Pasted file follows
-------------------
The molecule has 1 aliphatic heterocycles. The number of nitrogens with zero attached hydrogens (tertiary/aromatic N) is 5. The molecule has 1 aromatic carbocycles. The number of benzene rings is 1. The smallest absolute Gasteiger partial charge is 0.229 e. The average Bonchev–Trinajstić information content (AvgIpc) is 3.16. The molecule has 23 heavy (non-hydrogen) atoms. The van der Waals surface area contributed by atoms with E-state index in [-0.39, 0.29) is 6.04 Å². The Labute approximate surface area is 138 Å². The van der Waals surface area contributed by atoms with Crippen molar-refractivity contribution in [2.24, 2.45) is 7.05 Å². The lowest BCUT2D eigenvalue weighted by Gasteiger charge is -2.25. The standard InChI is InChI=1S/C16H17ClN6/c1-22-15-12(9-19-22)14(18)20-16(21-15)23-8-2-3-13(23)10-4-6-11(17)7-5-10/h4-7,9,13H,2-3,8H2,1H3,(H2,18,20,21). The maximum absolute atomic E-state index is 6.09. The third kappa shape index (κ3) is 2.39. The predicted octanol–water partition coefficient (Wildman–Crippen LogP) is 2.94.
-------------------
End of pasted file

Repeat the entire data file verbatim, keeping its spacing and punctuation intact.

The molecule has 1 aliphatic heterocycles. The number of nitrogens with zero attached hydrogens (tertiary/aromatic N) is 5. The molecule has 1 aromatic carbocycles. The number of benzene rings is 1. The smallest absolute Gasteiger partial charge is 0.229 e. The average Bonchev–Trinajstić information content (AvgIpc) is 3.16. The molecule has 23 heavy (non-hydrogen) atoms. The van der Waals surface area contributed by atoms with E-state index in [-0.39, 0.29) is 6.04 Å². The Labute approximate surface area is 138 Å². The van der Waals surface area contributed by atoms with Crippen molar-refractivity contribution in [2.24, 2.45) is 7.05 Å². The lowest BCUT2D eigenvalue weighted by Gasteiger charge is -2.25. The standard InChI is InChI=1S/C16H17ClN6/c1-22-15-12(9-19-22)14(18)20-16(21-15)23-8-2-3-13(23)10-4-6-11(17)7-5-10/h4-7,9,13H,2-3,8H2,1H3,(H2,18,20,21). The maximum absolute atomic E-state index is 6.09. The third kappa shape index (κ3) is 2.39. The predicted octanol–water partition coefficient (Wildman–Crippen LogP) is 2.94.